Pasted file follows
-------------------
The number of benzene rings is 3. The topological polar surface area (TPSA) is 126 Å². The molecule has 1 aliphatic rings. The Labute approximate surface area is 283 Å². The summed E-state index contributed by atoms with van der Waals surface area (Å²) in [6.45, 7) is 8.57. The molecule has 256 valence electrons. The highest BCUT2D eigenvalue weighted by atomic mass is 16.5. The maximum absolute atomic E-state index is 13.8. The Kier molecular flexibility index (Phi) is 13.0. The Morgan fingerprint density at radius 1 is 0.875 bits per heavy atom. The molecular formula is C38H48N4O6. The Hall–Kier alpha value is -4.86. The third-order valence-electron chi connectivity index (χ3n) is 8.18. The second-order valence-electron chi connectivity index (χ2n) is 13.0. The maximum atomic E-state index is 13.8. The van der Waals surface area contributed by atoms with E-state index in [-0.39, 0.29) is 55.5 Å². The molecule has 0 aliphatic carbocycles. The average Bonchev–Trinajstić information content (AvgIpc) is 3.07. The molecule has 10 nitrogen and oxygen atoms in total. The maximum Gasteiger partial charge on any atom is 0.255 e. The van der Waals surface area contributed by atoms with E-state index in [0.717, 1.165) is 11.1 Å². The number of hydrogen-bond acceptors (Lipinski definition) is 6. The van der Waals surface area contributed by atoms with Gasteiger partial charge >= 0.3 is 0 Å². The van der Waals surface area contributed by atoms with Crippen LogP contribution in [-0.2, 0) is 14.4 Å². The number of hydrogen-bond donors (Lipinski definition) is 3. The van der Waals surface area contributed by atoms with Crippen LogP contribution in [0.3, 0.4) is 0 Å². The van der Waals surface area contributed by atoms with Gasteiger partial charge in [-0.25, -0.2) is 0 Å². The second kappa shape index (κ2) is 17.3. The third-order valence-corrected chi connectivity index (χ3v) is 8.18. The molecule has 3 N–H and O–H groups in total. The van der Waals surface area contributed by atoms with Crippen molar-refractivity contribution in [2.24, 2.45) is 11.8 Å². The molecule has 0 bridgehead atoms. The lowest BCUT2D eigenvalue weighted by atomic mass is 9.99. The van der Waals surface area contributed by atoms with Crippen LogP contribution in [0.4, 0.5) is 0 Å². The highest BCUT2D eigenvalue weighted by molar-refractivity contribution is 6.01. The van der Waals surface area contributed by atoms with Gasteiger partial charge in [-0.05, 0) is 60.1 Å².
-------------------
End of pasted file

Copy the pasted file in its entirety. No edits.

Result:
The number of benzene rings is 3. The topological polar surface area (TPSA) is 126 Å². The molecule has 1 aliphatic rings. The Labute approximate surface area is 283 Å². The summed E-state index contributed by atoms with van der Waals surface area (Å²) in [6.45, 7) is 8.57. The molecule has 256 valence electrons. The highest BCUT2D eigenvalue weighted by atomic mass is 16.5. The maximum absolute atomic E-state index is 13.8. The Kier molecular flexibility index (Phi) is 13.0. The Morgan fingerprint density at radius 1 is 0.875 bits per heavy atom. The molecular formula is C38H48N4O6. The Hall–Kier alpha value is -4.86. The third-order valence-electron chi connectivity index (χ3n) is 8.18. The second-order valence-electron chi connectivity index (χ2n) is 13.0. The maximum atomic E-state index is 13.8. The van der Waals surface area contributed by atoms with E-state index in [-0.39, 0.29) is 55.5 Å². The molecule has 0 aliphatic carbocycles. The average Bonchev–Trinajstić information content (AvgIpc) is 3.07. The molecule has 10 nitrogen and oxygen atoms in total. The maximum Gasteiger partial charge on any atom is 0.255 e. The van der Waals surface area contributed by atoms with E-state index in [0.717, 1.165) is 11.1 Å². The number of hydrogen-bond acceptors (Lipinski definition) is 6. The van der Waals surface area contributed by atoms with Gasteiger partial charge >= 0.3 is 0 Å². The van der Waals surface area contributed by atoms with Crippen LogP contribution in [-0.2, 0) is 14.4 Å². The number of hydrogen-bond donors (Lipinski definition) is 3. The van der Waals surface area contributed by atoms with Crippen LogP contribution in [0.3, 0.4) is 0 Å². The van der Waals surface area contributed by atoms with Gasteiger partial charge in [-0.25, -0.2) is 0 Å². The second kappa shape index (κ2) is 17.3. The third-order valence-corrected chi connectivity index (χ3v) is 8.18. The molecule has 3 N–H and O–H groups in total. The van der Waals surface area contributed by atoms with Crippen molar-refractivity contribution in [2.24, 2.45) is 11.8 Å². The molecule has 0 bridgehead atoms. The lowest BCUT2D eigenvalue weighted by atomic mass is 9.99. The van der Waals surface area contributed by atoms with Crippen LogP contribution in [0.4, 0.5) is 0 Å². The highest BCUT2D eigenvalue weighted by molar-refractivity contribution is 6.01. The van der Waals surface area contributed by atoms with Gasteiger partial charge in [-0.05, 0) is 60.1 Å².